When others are not doing their jobs {well}

When others are not doing their jobs (well)!

When others brouillon-5

Here is a question from a reader :

“Hi, I’m aware that I complain a lot, mainly at my work. For years now, I’ve observed that conscientious and respectful people are becoming harder to find. Every day I depend on businesses and administrators to move my work forward. Either their work is not done, or it contains errors. I constantly have to start over, explain, double check the work, and WAIT. So I am moaning to people over the phone and via email… How can I handle this? – Maryse

***

Dear Maryse,

Thank you for your question, it is quite relevant! I am certain many readers are also confronted with this issue. I will attempt to help you with the lessons I learned in undertaking the challenge “I quit complaining (and bitching).”

As I read your message I tell myself that the real question is:

Is it okay to feel the victim of others and their behavior?

We think pointing at all the culprits in our lives puts us in a stronger position (and that hopefully, our complaints will cause the other person’s attitude to change) but in the end, we end up punishing ourselves.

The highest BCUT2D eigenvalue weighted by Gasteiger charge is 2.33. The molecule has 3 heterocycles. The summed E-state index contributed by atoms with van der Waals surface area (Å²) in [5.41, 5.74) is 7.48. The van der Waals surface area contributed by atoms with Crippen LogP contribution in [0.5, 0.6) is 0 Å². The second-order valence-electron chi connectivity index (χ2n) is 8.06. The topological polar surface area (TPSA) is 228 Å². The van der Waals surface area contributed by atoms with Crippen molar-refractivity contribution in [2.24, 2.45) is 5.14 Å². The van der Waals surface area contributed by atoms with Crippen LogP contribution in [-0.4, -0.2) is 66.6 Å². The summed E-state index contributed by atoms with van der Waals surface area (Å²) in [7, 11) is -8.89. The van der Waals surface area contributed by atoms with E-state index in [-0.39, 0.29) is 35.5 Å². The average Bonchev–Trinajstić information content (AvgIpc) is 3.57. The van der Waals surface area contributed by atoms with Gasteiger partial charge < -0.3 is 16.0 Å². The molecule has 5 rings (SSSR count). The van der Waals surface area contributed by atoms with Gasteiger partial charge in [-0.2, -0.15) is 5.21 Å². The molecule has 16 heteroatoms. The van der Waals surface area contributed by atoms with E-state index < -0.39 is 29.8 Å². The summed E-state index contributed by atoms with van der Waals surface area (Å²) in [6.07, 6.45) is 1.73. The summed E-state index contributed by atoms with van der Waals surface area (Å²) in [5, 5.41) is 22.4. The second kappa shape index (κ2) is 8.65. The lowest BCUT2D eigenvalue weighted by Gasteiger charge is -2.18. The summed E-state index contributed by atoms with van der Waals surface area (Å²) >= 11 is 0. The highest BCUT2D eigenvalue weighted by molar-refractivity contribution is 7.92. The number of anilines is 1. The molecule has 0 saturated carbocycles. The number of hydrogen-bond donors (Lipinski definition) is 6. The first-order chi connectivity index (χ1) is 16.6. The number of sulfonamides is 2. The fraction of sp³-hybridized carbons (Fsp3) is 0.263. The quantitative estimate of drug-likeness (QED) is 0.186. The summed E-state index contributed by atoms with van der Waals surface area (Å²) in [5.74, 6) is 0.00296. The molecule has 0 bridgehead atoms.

Complaining does not help make others want to meet our needs (quite the contrary). They will either want to distance themselves or become defensive. At best, others will bend to our incessant demands because they will grow tired of our complaints, but in the end, our real need will not be satisfied – the need for cooperation or collective contribution. We will have to wield the ‘stick’ to make others bend to our needs tomorrow again (and it is exhausting to always be the controlling one).

Yes, co-workers often make mistakes and are late… It is part of the challenges of group work and community life. And yes, if we want, we can find plenty of evidence that people are not conscientious or respectful enough. But what if we could free ourselves of those judgments?

And what would happen if you refused to feel a victim in this situation? You could then pay attention to what you could actually do to improve the contribution of all, and on the concrete steps, you could take by inspiring instead of threatening.

“Christine Lewicki is a Bestselling Author, Speaker & Coach. She is committed to helping people quit complaining and become entrepreneurs of their lives. You can download your FREE “I quit complaining” starter kit on her blog www.iquitcomplaining.com and visit her Facebook page for inspirational articles and quotes to reveal the best version of yourself each day!

 

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